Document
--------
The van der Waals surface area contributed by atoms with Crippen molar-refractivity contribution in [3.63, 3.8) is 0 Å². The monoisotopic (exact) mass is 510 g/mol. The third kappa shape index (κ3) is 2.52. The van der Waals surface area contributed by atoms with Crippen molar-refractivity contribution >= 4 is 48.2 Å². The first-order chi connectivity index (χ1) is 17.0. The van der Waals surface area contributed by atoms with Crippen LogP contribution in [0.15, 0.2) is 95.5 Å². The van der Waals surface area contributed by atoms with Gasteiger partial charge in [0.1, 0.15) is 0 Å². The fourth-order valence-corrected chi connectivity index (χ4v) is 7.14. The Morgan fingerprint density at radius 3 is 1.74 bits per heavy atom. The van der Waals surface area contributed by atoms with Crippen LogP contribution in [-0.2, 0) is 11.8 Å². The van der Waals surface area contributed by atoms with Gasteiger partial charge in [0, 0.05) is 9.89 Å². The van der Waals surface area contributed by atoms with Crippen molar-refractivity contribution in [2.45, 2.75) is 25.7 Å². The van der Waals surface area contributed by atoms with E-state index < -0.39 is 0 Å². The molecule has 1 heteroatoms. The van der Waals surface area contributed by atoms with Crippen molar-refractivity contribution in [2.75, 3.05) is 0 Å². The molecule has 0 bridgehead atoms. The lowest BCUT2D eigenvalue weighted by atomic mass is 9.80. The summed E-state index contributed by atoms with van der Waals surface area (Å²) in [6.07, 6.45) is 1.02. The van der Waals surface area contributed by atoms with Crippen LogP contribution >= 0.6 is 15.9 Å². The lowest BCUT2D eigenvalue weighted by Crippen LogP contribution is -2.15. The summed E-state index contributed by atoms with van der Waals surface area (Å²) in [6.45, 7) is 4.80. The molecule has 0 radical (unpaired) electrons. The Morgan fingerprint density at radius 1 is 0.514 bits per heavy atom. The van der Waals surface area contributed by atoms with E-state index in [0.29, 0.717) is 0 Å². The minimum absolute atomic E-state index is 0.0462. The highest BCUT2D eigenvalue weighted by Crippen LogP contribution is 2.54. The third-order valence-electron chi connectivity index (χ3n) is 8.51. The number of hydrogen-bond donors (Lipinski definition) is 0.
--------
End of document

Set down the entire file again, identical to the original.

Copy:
The van der Waals surface area contributed by atoms with Crippen molar-refractivity contribution in [3.63, 3.8) is 0 Å². The monoisotopic (exact) mass is 510 g/mol. The third kappa shape index (κ3) is 2.52. The van der Waals surface area contributed by atoms with Crippen molar-refractivity contribution >= 4 is 48.2 Å². The first-order chi connectivity index (χ1) is 17.0. The van der Waals surface area contributed by atoms with Crippen LogP contribution in [0.15, 0.2) is 95.5 Å². The van der Waals surface area contributed by atoms with Gasteiger partial charge in [0.1, 0.15) is 0 Å². The fourth-order valence-corrected chi connectivity index (χ4v) is 7.14. The Morgan fingerprint density at radius 3 is 1.74 bits per heavy atom. The van der Waals surface area contributed by atoms with Crippen LogP contribution in [-0.2, 0) is 11.8 Å². The van der Waals surface area contributed by atoms with Gasteiger partial charge in [0, 0.05) is 9.89 Å². The van der Waals surface area contributed by atoms with Crippen molar-refractivity contribution in [2.45, 2.75) is 25.7 Å². The van der Waals surface area contributed by atoms with E-state index < -0.39 is 0 Å². The molecule has 1 heteroatoms. The van der Waals surface area contributed by atoms with Crippen molar-refractivity contribution in [2.75, 3.05) is 0 Å². The molecule has 0 bridgehead atoms. The lowest BCUT2D eigenvalue weighted by atomic mass is 9.80. The summed E-state index contributed by atoms with van der Waals surface area (Å²) in [6.07, 6.45) is 1.02. The van der Waals surface area contributed by atoms with Crippen LogP contribution >= 0.6 is 15.9 Å². The lowest BCUT2D eigenvalue weighted by Crippen LogP contribution is -2.15. The summed E-state index contributed by atoms with van der Waals surface area (Å²) in [6.45, 7) is 4.80. The molecule has 0 radical (unpaired) electrons. The Morgan fingerprint density at radius 1 is 0.514 bits per heavy atom. The van der Waals surface area contributed by atoms with E-state index in [0.29, 0.717) is 0 Å². The minimum absolute atomic E-state index is 0.0462. The highest BCUT2D eigenvalue weighted by Crippen LogP contribution is 2.54. The third-order valence-electron chi connectivity index (χ3n) is 8.51. The number of hydrogen-bond donors (Lipinski definition) is 0.